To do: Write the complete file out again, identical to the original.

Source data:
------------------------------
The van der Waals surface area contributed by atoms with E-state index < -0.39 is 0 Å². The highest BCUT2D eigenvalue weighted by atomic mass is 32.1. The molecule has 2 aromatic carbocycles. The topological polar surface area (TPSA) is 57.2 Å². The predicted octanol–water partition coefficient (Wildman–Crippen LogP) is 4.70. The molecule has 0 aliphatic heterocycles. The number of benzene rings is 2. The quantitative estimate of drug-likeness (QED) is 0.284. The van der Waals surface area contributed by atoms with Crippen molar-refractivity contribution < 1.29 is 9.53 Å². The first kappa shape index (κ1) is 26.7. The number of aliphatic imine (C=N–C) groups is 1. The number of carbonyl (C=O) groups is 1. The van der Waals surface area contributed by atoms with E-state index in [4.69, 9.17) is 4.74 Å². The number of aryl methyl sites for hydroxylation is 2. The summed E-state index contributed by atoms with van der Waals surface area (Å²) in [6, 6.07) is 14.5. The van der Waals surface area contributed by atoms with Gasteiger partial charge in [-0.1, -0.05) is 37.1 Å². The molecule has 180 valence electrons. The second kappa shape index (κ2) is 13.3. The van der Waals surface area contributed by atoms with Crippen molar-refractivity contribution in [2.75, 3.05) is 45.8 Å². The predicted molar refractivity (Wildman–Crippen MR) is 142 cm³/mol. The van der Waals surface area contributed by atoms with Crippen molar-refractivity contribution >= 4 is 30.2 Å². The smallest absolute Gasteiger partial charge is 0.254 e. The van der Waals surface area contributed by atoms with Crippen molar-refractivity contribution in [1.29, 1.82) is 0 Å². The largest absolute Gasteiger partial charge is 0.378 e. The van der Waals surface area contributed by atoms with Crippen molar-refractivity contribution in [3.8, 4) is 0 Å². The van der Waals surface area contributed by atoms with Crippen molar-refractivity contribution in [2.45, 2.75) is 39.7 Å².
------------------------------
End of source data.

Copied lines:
The van der Waals surface area contributed by atoms with E-state index < -0.39 is 0 Å². The highest BCUT2D eigenvalue weighted by atomic mass is 32.1. The molecule has 2 aromatic carbocycles. The topological polar surface area (TPSA) is 57.2 Å². The predicted octanol–water partition coefficient (Wildman–Crippen LogP) is 4.70. The molecule has 0 aliphatic heterocycles. The number of benzene rings is 2. The quantitative estimate of drug-likeness (QED) is 0.284. The van der Waals surface area contributed by atoms with Crippen molar-refractivity contribution < 1.29 is 9.53 Å². The first kappa shape index (κ1) is 26.7. The number of aliphatic imine (C=N–C) groups is 1. The number of carbonyl (C=O) groups is 1. The van der Waals surface area contributed by atoms with E-state index in [4.69, 9.17) is 4.74 Å². The number of aryl methyl sites for hydroxylation is 2. The summed E-state index contributed by atoms with van der Waals surface area (Å²) in [6, 6.07) is 14.5. The van der Waals surface area contributed by atoms with Gasteiger partial charge in [-0.1, -0.05) is 37.1 Å². The molecule has 180 valence electrons. The second kappa shape index (κ2) is 13.3. The van der Waals surface area contributed by atoms with Crippen molar-refractivity contribution in [2.75, 3.05) is 45.8 Å². The predicted molar refractivity (Wildman–Crippen MR) is 142 cm³/mol. The van der Waals surface area contributed by atoms with Crippen molar-refractivity contribution >= 4 is 30.2 Å². The smallest absolute Gasteiger partial charge is 0.254 e. The van der Waals surface area contributed by atoms with Crippen molar-refractivity contribution in [1.29, 1.82) is 0 Å². The largest absolute Gasteiger partial charge is 0.378 e. The van der Waals surface area contributed by atoms with Crippen molar-refractivity contribution in [3.8, 4) is 0 Å². The van der Waals surface area contributed by atoms with Crippen molar-refractivity contribution in [2.45, 2.75) is 39.7 Å².